Uni AWA talk speculation: Nelson

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Uni AWA talk speculation: Nelson

The office of Federal Education Minister Brendan Nelson has said fears that university academics would have to sign Australian Workplace Agreements (AWAs) in order to secure research funding were 'simply speculation'.

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The office of Federal Education Minister Brendan Nelson has said fears that university academics would have to sign Australian Workplace Agreements (AWAs) in order to secure research funding were 'simply speculation'.
 
Newspaper reports that Cabinet yesterday considered such a move raised the suspicions of the National Tertiary Education Union, which told WorkplaceInfo today that if the claims were true, it would 'fight this with all the means at our disposal'.
 
The reports said the proposal being considered would most likely be unveiled on Budget night on 14 May, and would work either by allocating research grants only to universities which already used AWAs, or by making a grant conditional on the academic signing to an AWA.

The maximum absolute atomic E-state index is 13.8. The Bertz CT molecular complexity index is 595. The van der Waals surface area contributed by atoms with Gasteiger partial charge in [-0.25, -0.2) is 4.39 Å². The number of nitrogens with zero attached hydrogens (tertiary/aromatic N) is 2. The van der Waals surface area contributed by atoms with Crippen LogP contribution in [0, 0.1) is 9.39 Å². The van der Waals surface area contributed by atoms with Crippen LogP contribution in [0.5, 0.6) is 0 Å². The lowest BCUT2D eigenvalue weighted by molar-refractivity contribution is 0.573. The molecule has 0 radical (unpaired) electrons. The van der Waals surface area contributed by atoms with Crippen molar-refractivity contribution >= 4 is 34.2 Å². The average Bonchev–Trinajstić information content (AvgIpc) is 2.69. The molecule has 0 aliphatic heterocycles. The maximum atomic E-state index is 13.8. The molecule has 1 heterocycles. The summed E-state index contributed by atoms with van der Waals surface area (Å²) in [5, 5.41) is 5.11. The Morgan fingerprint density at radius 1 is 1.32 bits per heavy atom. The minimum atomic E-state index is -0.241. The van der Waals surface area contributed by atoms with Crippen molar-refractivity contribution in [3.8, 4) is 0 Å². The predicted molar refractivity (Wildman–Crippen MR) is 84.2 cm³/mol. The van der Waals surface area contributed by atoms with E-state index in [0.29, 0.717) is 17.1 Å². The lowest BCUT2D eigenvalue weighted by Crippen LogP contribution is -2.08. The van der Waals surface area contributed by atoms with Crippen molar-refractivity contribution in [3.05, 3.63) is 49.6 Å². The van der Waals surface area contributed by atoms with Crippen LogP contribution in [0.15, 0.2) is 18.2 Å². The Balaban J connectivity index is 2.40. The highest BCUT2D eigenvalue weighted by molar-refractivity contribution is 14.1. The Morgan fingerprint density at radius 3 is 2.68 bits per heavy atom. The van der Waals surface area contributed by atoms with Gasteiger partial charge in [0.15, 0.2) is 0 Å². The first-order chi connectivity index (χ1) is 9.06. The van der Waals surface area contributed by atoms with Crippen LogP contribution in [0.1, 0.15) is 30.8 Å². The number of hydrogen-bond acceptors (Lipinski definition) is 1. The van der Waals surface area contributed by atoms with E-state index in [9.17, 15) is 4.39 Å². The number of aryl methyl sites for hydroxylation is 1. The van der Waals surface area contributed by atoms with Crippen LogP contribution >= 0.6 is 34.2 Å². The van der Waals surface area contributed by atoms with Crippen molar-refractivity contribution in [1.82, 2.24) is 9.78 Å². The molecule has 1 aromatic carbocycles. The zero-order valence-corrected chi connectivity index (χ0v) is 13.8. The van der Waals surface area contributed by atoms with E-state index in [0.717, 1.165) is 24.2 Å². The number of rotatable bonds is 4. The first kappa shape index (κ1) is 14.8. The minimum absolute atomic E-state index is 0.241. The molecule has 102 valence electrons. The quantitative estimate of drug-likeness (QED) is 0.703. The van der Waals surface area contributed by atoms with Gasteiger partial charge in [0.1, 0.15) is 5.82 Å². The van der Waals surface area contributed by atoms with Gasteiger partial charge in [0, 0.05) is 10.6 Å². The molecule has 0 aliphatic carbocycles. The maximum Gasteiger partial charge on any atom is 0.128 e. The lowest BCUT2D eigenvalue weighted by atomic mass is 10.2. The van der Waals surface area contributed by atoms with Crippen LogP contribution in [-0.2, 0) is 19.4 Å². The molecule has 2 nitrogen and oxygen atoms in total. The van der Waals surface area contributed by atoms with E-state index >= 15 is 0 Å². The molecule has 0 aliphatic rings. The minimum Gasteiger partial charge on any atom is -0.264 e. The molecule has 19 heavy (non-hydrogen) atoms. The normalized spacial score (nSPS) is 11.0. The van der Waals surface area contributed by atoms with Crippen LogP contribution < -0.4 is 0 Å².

NTEU national president Carolyn Allport was in a conference all day today, and unable to be contacted, but said in a statement that linking research to individual contracts would be 'nothing but an underhand and tricky means of lowering the working conditions of Australian university staff'.
 
Allport said at least 42% of academic staff would be affected if the reports were true. She said such an arrangement 'makes a complete mockery of the idea of research grants being based on academic merit and is an unacceptable government interference in the management of universities'.
 
Furthermore, she said, it would push more researchers offshore, in direct contradiction to the Government's stated aim of trying to attract back Australian researchers who are currently working overseas.
 
Another claim had the Government ready to amend IR laws to make strikes by academics at Australia's 38 public universities a breach of national interest.
 
Allport said this would be 'an undemocratic and completely over the top response' from the Government, which would meet little support from either staff or students.
 
The Government has been consulting with stakeholders for a year in its Crossroads review into higher education, and a union spokesperson said at no stage had the Minister raised such prospects with the union.
 
But a spokesperson for Nelson told WorkplaceInfo that no announcements had been made about the review, and the reports were 'just simply speculation'.
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